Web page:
“My lad” said the tailor, “whip the sleeves on this gown and then come to bed yourself”.

Robin nodded enthusiastically.

And no sooner was his master climbing the wooden hill to Bedfordshire than Robin had hung up the dress, took into his hand the as yet unattached sleeves and, with great relish, whipped the rest of the dress with them, ruining it in the process.

The next day the horrified tailor awoke to find the destruction. He asked what had happened and Robin told him straight. 

“I meant that you should attach the sleeves to the dress swiftly,” said the tailor through gritted teeth.

Nothing more could be said for that instant the woman arrived for her dress. The tailor hurriedly hid the piece of it in another room and then opened the door. He sat his guest down. Asked Robin to bring through the remnants (meaning of yesterday’s meal), through for his guest.

And you just know what Robin did.

And as the horrified bride looked at what should have been her gown Robin left, never to return.

If you’re hoping for a comeuppance for Robin, I’m afraid you’re going to be sore disappointed.

For next in his series of adventures Robin would receive pretty much the opposite of that. Pretty much a reward for his awful treatment of the people in his life.

The young man fell asleep under a tree and had Morpheus sent visions of indistinct figures, clad in rich colourful garb filled. He awoke to find a scroll next to him, one which had not been there before.

Being a curious sort he unfurled it. There was a long rambling poem inside. And Robin might have thrown it away. Except that it was addressed to him. And signed by Oberon, King of the Faeries. Robin’s father.

It started:
“Robin, My only son and heir
How to live, Take thou no care”

And only gets worse from there, so we’ll go for a summary.

It appeared on careful reading that the king of Fairies was, apropos of nothing, granting Robin two powers: To have whatever physical object he wished immediately, and to have the power to shape shift: to take the form of any beast or person that he desired.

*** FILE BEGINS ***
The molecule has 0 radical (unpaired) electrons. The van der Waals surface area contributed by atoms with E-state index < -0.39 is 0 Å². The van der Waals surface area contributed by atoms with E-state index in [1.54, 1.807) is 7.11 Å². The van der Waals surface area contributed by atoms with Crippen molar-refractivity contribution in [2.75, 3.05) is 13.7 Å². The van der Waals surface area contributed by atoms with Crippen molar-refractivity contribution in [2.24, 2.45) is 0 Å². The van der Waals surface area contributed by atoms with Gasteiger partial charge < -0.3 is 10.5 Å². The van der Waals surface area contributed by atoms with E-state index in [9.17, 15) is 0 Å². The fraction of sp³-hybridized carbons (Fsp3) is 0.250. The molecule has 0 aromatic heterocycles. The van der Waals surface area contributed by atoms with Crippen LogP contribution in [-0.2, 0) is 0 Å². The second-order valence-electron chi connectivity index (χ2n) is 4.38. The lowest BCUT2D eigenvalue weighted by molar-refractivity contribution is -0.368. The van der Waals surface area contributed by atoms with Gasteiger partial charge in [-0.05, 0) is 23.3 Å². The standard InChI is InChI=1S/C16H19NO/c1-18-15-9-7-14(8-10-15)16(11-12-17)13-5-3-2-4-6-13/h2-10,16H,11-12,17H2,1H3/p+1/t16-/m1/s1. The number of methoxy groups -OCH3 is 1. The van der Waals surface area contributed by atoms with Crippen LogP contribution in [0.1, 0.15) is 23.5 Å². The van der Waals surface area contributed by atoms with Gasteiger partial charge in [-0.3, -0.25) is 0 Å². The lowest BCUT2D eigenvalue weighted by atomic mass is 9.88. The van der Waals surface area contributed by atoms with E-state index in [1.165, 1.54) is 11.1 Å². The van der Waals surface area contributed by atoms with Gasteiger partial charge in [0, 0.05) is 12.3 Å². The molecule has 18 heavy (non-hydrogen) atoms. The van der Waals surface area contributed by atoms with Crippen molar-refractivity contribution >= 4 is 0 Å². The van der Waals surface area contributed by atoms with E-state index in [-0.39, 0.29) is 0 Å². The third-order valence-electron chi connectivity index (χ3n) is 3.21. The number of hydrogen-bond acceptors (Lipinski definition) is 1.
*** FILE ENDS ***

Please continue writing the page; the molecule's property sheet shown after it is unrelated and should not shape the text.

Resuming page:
Which seems overpowered to me.

Robin was of course delighted. He tested his power out at once, wishing for some meat and then some beer. And *pop* In front of him was meat and beer.

Then he turned himself into a horse.

A whole new life of crazy adventures with these abilities stretched out in front of Robin. It seemed he found his calling as a morally ambiguous superman – sometimes doing good and at other times mischief.

A short smattering of examples:

Crossing a field he heard the cries of a woman in distress. He rushed to find her being attacked by a man who had only evil intent. Robin turned himself first into a rabbit and ran between the man’s legs, and there he turned from rabbit to horse.

There was a sickening crunch from the attacker’s crotch as the horse form grew upwards, but that wasn’t the end of it as Robin followed this up by riding off and tipping the man into a briar patch.

He returned to the astonished woman, gave a winning smile, which is easy as a horse, let out a “Ho, Ho, ho!” and away he went!

And from this point on “Ho, Ho, Ho!” is pretty much his catchphrase. One he had many centuries before it was taken by a jolly bearded man.